5 Medical Conditions That Increase the Risk for Heat Stroke

2011-07-22 | |
Last updated: 2011-07-22

In the thick of the modern summer, heat waves are an increasingly common occurrence. Regardless of whether you are a climate change skeptic or are convinced of the science behind global warming, record temperatures are being hit at a rapid rate. In an attempt to prevent injuries caused by elevated temperatures, our governments spend considerable effort to warn people of the risks. Although we are all at increased risk when the heat becomes oppressive, those with specific conditions face a greater threat.

What Health Problems are Caused by Excessive Heat Exposure?

When our body experiences higher temperatures, it normally attempts to cool us by sweating. The evaporation of our sweat takes with it considerable heat allowing our core body temperature to remain within healthy limits. However, if we are unable to sweat or our sweat cannot evaporate, we have no other natural ability to keep our bodies cool. Both dehydration and high humidity in the air can cause this situation.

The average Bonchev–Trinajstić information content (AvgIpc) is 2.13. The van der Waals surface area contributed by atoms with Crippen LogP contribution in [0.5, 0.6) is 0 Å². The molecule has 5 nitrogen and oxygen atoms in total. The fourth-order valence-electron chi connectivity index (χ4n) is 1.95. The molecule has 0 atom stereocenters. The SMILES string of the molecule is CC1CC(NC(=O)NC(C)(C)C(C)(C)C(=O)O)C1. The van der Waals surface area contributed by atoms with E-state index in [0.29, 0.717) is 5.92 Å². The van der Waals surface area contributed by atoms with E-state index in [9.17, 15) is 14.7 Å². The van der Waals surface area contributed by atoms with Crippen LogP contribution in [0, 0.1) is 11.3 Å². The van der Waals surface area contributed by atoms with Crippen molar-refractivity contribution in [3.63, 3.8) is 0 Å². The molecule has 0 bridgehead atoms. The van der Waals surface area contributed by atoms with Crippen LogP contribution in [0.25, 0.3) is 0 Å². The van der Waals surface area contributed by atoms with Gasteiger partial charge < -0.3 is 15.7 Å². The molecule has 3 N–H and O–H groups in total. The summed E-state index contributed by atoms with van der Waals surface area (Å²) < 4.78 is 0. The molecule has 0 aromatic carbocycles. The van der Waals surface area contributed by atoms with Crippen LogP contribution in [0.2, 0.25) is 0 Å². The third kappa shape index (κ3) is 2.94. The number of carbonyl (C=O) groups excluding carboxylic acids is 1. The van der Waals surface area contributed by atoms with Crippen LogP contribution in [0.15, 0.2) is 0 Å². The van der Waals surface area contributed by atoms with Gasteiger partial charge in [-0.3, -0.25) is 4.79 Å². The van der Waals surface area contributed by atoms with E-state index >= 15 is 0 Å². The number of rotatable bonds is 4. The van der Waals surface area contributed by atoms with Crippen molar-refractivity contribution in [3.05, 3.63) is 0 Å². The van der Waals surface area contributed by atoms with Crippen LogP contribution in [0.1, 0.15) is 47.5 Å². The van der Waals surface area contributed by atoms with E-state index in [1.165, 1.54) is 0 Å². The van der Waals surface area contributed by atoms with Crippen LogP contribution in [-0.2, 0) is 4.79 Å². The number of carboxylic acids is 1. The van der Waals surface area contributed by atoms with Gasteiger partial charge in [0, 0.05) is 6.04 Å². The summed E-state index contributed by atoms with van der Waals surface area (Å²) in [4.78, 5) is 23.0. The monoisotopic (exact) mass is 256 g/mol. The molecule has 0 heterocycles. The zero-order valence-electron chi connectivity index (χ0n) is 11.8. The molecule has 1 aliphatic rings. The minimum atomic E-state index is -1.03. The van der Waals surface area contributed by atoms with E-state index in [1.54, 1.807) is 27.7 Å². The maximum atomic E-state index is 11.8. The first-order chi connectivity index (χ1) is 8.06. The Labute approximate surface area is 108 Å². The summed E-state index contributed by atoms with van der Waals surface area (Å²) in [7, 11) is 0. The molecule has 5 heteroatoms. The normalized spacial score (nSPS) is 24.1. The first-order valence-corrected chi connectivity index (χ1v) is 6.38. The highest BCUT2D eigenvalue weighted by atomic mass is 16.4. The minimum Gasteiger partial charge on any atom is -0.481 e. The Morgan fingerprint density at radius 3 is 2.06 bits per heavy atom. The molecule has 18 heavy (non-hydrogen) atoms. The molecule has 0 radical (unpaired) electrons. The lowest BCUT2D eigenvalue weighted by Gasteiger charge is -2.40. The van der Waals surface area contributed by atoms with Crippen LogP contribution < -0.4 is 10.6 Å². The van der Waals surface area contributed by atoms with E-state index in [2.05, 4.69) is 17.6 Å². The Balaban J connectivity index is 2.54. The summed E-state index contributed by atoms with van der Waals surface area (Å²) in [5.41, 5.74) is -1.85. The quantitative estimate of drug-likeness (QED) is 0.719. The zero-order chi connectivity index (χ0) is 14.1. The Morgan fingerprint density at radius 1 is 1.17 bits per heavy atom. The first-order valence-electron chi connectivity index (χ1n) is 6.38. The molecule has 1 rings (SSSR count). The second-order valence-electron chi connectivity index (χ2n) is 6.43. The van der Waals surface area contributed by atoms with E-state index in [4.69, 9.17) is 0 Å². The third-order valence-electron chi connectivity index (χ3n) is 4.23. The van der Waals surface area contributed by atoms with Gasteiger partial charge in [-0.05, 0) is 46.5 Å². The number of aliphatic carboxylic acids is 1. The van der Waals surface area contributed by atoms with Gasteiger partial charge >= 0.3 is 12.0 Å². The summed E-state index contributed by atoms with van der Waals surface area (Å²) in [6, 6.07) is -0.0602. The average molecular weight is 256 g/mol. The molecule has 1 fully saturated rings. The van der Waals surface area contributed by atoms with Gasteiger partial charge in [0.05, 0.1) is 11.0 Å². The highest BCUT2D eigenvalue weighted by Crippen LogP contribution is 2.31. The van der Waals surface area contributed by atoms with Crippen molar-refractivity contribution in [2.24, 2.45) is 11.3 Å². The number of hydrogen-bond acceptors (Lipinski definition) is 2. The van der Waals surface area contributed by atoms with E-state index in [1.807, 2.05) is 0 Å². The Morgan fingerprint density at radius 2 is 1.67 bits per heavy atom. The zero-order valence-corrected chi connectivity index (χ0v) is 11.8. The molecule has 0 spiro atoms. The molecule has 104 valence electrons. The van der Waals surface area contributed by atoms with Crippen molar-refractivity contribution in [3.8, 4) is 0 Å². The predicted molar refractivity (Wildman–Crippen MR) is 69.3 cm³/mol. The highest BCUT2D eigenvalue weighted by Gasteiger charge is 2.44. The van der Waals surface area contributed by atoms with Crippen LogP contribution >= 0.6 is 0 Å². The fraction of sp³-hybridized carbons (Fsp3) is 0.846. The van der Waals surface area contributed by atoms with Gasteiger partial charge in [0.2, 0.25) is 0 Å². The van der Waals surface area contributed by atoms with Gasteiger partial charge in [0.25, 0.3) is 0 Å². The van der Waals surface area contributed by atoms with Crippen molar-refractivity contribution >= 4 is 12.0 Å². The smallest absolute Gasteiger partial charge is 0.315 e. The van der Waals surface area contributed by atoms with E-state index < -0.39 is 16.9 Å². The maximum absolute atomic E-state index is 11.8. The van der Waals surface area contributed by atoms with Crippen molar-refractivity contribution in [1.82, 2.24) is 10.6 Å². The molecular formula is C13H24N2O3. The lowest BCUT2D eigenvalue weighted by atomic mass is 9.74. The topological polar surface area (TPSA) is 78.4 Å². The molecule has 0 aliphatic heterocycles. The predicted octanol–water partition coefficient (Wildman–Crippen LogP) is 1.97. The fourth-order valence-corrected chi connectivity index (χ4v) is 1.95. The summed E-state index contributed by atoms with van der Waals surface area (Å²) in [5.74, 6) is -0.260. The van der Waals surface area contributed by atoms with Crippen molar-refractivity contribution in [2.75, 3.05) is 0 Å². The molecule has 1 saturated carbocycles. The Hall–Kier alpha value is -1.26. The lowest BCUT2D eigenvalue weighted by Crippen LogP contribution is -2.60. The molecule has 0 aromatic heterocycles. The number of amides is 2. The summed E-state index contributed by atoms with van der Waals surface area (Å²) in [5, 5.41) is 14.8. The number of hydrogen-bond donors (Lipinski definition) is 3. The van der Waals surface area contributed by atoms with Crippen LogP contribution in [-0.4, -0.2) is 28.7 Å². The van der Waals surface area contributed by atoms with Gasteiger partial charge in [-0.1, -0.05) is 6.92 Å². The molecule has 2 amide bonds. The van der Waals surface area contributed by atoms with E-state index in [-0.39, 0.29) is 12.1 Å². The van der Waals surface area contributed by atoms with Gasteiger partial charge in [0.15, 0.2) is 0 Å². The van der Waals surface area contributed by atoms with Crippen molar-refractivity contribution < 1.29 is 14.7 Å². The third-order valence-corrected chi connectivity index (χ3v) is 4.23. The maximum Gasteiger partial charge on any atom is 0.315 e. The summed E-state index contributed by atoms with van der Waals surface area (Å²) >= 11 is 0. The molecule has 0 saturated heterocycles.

If we do overheat in hot weather, this can cause a number of health problems. The first level of overheating, called heat exhaustion, is defined medically as being overheated with a core body temperature of less than 40 C or 104 F. For a person suffering from heat exhaustion, the effects of high body temperature can cause a mild form of shock if fluids and electrolytes are not replaced.

If we overheat to a higher body temperature of more than 40.5 C or 105 F, we will develop a condition called Heat Stroke or sunstroke. The condition is also called hyperthermia and is much more dangerous than heat exhaustion. This is because Heat Stroke can lead to permanent damage within the body. Heat Stroke can cause muscle injury. It can cause failure of our internal organs, including the heart. It can even damage our brains and nervous system. Ultimately if Heat Stroke causes too much damage, it can be deadly.

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Category: Disease Information, Disease Prevention, General Health, Health Risks

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